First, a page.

SA4C8      Half Unit
Globalisation and Social Policy

This information is for the 2015/16 session.

Teacher responsible

Dr Muzafferettin Seckinelgin OLD2.57


This course is available on the MSc in China in Comparative Perspective, MSc in Global Health, MSc in Health, Community and Development, MSc in Human Rights, MSc in Social Policy (European and Comparative Social Policy), MSc in Social Policy (Social Policy and Planning), MSc in Social Policy and Development and MSc in Social Policy and Development: Non-Governmental Organisations. This course is available with permission as an outside option to students on other programmes where regulations permit.

Course content

What do the, the Catholic Church, Bill and Melissa Gates, UNICEF and the World Bank have in common? They are in one way or another involved in social policy that goes beyond the nation state. Policy could be seen as the exercise of political power and this political power has often been concentrated within the nation state. Far from the traditional study of policy this includes the effect of globalization on a variety of actors in social policy. This course examines how globalization has changed the way we perceive areas such as health, education, social care and other areas that concern social citizenship. The course examines the international policy environment, particularly intergovernmental organisations; bilateral and multilateral aid agencies and non-governmental organizations (NGOs), which influence the social policy environment in developing countries. The impact of the inter-governmental policy process on policy outcomes is examined. The same goes for religious groups, social movements and corporations that all play a role in global social policy. The main goal of the course is not only to open up the understanding of social policy and globalization but also to show the complexity of goals and actors of social policy. It is expected that the students will devote considerable time to reading and preparing for the seminars.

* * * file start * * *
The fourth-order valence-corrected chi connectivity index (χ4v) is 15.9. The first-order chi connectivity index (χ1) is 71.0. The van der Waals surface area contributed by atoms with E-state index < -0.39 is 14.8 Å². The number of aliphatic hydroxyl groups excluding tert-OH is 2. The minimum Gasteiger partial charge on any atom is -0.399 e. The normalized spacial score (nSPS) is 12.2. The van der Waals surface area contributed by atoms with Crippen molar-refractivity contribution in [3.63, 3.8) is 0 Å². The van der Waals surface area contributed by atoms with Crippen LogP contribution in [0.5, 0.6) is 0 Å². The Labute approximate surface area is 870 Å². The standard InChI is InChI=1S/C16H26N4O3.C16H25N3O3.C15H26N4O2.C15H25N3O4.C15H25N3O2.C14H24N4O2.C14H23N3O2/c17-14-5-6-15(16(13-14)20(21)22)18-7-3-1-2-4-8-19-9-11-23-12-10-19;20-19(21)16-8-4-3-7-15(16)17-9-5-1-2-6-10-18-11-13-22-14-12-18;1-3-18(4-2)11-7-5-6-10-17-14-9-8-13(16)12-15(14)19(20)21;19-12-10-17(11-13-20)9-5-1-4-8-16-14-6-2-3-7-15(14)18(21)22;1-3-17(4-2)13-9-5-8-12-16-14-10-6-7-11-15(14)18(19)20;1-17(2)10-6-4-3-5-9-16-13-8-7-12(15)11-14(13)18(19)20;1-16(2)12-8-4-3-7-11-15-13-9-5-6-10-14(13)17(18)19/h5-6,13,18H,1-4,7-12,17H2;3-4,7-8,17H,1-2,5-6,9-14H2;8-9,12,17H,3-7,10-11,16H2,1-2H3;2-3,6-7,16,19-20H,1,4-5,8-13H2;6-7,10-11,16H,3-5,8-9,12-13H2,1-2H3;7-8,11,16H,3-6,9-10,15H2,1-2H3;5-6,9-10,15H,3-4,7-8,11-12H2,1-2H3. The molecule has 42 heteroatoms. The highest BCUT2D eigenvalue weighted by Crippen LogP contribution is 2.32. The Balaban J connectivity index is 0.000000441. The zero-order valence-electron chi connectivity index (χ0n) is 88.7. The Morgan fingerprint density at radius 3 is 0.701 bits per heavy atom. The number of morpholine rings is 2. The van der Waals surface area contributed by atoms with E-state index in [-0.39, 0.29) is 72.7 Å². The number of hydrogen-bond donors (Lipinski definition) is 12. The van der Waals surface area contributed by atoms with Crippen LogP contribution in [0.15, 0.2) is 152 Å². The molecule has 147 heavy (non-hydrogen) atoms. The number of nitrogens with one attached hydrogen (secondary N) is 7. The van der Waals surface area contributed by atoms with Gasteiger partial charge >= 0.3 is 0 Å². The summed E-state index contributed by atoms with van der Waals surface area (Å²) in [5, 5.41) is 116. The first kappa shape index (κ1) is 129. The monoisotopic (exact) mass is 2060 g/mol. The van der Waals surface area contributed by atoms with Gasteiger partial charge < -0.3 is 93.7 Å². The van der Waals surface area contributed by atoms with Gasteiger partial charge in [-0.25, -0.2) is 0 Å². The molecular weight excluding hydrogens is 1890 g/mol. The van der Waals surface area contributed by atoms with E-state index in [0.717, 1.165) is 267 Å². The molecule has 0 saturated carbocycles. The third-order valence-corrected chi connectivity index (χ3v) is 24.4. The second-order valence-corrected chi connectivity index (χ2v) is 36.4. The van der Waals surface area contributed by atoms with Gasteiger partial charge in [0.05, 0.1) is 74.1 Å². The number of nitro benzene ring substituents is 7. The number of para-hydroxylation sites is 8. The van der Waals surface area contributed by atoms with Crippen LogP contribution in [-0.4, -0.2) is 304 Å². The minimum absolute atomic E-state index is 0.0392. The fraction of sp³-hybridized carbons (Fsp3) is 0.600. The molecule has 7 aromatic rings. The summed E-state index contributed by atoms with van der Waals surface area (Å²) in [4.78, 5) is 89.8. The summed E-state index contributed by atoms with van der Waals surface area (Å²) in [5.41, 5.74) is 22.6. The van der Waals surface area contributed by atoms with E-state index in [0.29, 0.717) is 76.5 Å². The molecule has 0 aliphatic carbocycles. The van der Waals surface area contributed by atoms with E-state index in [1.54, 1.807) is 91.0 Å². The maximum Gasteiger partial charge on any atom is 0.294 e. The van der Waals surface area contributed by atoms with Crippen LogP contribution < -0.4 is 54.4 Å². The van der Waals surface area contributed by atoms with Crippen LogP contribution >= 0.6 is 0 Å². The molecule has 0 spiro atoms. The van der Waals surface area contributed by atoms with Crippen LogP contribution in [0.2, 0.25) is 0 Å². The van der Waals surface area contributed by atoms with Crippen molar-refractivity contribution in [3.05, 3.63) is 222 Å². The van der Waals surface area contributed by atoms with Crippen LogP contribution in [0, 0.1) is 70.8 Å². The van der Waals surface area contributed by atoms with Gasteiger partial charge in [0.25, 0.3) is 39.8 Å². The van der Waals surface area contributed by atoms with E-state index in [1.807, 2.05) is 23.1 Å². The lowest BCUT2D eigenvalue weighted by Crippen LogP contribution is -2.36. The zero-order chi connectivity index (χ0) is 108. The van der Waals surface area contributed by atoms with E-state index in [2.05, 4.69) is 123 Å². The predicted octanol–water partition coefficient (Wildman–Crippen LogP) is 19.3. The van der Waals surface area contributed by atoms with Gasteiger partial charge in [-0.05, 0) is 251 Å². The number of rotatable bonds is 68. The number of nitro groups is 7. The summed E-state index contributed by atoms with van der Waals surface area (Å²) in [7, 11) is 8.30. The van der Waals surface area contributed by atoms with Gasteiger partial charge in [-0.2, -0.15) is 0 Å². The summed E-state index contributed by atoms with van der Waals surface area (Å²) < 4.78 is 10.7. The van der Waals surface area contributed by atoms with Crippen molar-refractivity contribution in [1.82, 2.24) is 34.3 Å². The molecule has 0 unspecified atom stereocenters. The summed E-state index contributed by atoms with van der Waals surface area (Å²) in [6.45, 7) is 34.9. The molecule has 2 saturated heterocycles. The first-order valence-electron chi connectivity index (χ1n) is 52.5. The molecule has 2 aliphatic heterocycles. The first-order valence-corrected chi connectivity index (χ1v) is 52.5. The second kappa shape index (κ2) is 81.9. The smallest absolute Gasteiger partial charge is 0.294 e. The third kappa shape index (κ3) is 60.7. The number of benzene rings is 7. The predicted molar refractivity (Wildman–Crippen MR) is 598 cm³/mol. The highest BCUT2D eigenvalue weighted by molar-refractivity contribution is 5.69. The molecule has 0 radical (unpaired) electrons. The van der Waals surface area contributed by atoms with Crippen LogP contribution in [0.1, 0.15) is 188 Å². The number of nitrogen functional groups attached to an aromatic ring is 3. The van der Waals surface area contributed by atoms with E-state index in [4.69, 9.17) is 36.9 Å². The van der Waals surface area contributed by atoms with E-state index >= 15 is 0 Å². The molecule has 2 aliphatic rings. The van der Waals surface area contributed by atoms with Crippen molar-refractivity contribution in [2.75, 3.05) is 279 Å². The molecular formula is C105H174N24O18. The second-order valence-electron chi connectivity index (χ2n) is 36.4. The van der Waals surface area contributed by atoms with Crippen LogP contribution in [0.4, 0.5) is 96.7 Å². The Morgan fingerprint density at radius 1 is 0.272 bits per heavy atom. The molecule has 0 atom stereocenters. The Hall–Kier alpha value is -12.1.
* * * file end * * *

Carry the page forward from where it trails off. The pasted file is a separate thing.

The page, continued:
10 hours of lectures and 15 hours of seminars in the MT.

Revision session(s) will be scheduled in the ST.

Formative coursework

Students will write a long essay.

Indicative reading

A detailed reading list will be presented at the beginning of the term. Some introductory texts include: B Deacon, M Hulse & P Stubbs, Global Social Policy: International Organisations and the Future of Welfare States in Transition: National Adaptations in Global Economics (1996); D Held et al, Global Transformations: Politics, Economics and Culture, Polity Press (1999); J Hills, J Le Grand & D Piachaud (Eds), Understanding Social Exclusion, OUP (2002); P Hirst & G Thomson (Eds), Globalisation in Question: The International Economy and the Possibilities of Governance, Polity Press (1996); F Jameson & M Miyoshi (Eds), The Cultures of Globalization, The Duke University Press (2001); J Midgley, Social Welfare in Global Context, Sage (1997); R Mishra, Globalisation and the Welfare State, Edward Elgar (1999); D Nayyar, Governing Globalization: Issues and Institutions, OUP (2002); V S Peterson & A S Runyan, Global Gender Issues, Westview Press 1993.


Exam (75%, duration: 2 hours) in the main exam period.
Essay (25%) in the ST.

Student performance results

(2011/12 - 2013/14 combined)

Classification % of students
Distinction 10.5
Merit 64.9
Pass 22.8
Fail 1.8

Key facts

Department: Social Policy

Total students 2014/15: Unavailable

Average class size 2014/15: Unavailable

Controlled access 2014/15: No

Value: Half Unit

Guidelines for interpreting course guide information

Course survey results

(2011/12 - 2013/14 combined)

1 = "best" score, 5 = "worst" score

The scores below are average responses.

Response rate: 79.6%



Reading list (Q2.1)


Materials (Q2.3)


Course satisfied (Q2.4)


Lectures (Q2.5)


Integration (Q2.6)


Contact (Q2.7)


Feedback (Q2.8)


Recommend (Q2.9)